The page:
Aging of veins
Last updated date: 14-Jun-2023
Originally Written in English
Aging of veins
Various physiological mechanisms are deteriorating with aging. Vascular aging is connected with changes in the mechanical and structural features of the vascular wall, which results in decreased arterial and venous elasticity and compliance.
The change in the mechanical and structural characteristics of the arterial and venous wall is the most evident feature of vascular ageing. Vessels contain inherent and functional qualities that are affected by stress and hormonal changes throughout their lives. Modifiable cardiovascular risk factors such as hypertension, obesity, smoking, and lifestyle, as well as non-modifiable risk factors such as age, genetics, and family history, alter these features.
One of the most significant cardiovascular risk factors is aging. Genetic, mechanical, and hemodynamic variables all play a role in vascular aging. The latter is supported by the fact that age-related alterations in capillaries and veins, which are less susceptible to changes in plasticity and blood pressure, are less prominent or even non-existent.
In large resistance vessels, age-related morphologic changes include intima-media thickening and increased matrix material deposition, ultimately leading to decreased compliance. Vascular aging is characterized mostly by decreased endothelial-dependent vasorelaxation. The expression of endothelial nitric oxide synthase, which produces vasodilatatory nitric oxide, increases with age.
Why do hand veins bulge?
Variations in blood pressure and skin elasticity can cause veins to bulge and become more visible over time. As previously stated, hand veins are a good predictor of age. This is because the most prevalent cause of noticeable, bulging hand veins is aging. As people age, their skin thins, causing veins to become more visible. Furthermore, increased blood pressure might cause them to swell.
Bulging, visible hand veins aren't usually a cause for concern, but. Before identifying the appropriate treatment for bulging hand veins, the underlying cause should be determined:
- Aging: Is the most common cause of bulging veins, but it’s not the only cause. Although prominent hand veins are healthy veins that return blood to the heart, some may become bulgy and protrude at the back of the hand with age due to many factors such as loss of skin and vein wall elasticity, loss of subcutaneous fat and water content of the tissues.
- Varicose veins: Even though varicose veins are typically associated with legs, they can develop in other areas of your body, including hands.
- Low body weight: If you’re underweight or have low body fat, your veins may be more visible.
- Hot weather or high temperatures: These can cause prominent veins due to expanding blood vessels.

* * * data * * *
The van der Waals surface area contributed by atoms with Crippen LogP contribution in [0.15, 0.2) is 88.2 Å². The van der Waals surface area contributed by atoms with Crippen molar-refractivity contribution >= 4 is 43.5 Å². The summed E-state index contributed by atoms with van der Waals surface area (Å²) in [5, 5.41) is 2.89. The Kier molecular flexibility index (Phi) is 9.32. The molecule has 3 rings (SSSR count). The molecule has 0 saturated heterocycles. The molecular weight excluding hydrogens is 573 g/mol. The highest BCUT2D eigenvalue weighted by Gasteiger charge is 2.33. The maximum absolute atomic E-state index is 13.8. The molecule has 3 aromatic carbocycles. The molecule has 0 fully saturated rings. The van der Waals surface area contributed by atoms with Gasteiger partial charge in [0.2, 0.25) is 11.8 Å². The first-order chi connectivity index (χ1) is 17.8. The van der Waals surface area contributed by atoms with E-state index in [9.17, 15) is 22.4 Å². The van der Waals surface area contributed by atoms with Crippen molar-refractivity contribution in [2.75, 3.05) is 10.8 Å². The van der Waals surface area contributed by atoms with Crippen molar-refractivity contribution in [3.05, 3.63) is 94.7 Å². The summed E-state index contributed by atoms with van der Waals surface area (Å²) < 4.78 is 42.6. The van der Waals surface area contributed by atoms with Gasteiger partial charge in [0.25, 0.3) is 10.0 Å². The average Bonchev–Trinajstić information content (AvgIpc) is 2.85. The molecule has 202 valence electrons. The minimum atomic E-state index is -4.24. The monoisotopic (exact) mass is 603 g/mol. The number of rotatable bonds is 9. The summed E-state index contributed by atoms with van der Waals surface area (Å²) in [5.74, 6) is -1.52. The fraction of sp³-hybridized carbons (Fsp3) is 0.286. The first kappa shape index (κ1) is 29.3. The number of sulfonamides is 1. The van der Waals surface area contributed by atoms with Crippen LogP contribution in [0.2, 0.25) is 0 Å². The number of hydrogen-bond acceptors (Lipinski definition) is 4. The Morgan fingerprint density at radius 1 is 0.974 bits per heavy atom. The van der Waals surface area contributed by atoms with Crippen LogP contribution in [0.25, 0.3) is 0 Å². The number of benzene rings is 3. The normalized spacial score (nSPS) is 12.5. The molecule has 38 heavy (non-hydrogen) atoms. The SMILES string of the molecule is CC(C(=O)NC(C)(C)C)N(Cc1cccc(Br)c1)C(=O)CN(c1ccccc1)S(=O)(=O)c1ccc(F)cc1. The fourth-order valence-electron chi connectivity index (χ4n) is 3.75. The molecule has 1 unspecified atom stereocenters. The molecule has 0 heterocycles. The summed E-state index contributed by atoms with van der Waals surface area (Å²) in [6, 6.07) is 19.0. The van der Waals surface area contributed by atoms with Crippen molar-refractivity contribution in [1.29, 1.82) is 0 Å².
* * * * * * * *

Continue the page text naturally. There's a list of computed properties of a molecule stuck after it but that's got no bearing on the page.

- Exercise: Increased blood pressure from working out as well as lifting weights can cause more visible veins.
- Phlebitis: Infections and/or vein trauma can cause inflammation and swelling.
- Familial: large, visible veins may also run in your family.
How to get rid of bulging hand veins?
Hand veins are treated with painless sclerotherapy in a 15-20-minute operation. Following the injections, the patient will be asked to wear compression gloves for 12 hours before returning to regular activities.
Sclerotherapy for hand veins is a very safe operation. For more than 30 years, there have been no issues with hand injections. For the first 24 hours after treatment, there is minimal black and blue and occasionally mild edema. Sclerotherapy is the gold standard for treating hand veins. In rare circumstances, a mini-phlebectomy may be performed. The outcome is great, with long-term effects.
If age spots are evident after the veins have been treated, they may be treated with a laser or another method. Injections of fillers or growth factors might be used if the affected hands are bony and thin.
The cost for hand injections is $1,000 for the first treatment and $750 for any treatment after that.
What causes veins in the face?
Dilated facial veins, also known as broken blood vessels or spider veins, arise when blood vessels dilate or swell just beneath the skin's surface. This produces little, reddish lines that spread out into a web-like pattern. They can appear anywhere on the body, although the face and legs are the most commonly affected.
While ruptured blood vessels are generally benign, they can become a nuisance if they make you feel self-conscious. Some people are more prone to developing spider veins than others. Broken blood vessels can happen to anybody, including children, at any age. The risk factors depend on the particular cause which summed up below:
- Heredity and genetics: For unknown reasons, spider veins tend to run in families. Individual risk factors also increase with age.
- Pregnancy: An increase in estrogen hormones during pregnancy can lead to broken blood vessels. Pregnancy-related spider veins heal on their own after delivery. Skin changes are common in pregnancy.
- Rosacea: This common skin condition leads to excessive redness and flushing. With erythemato-telangiectatic rosacea, broken blood vessels are common.
- Sun exposure: Excessive sun exposure can enlarge the blood vessels. when exposed to sun, the top layer of skin may peel and temporarily make some of the blood vessels more noticeable.
- Weather changes: Hot weather increases blood vessel dilation.
- Environmental or chemical irritants.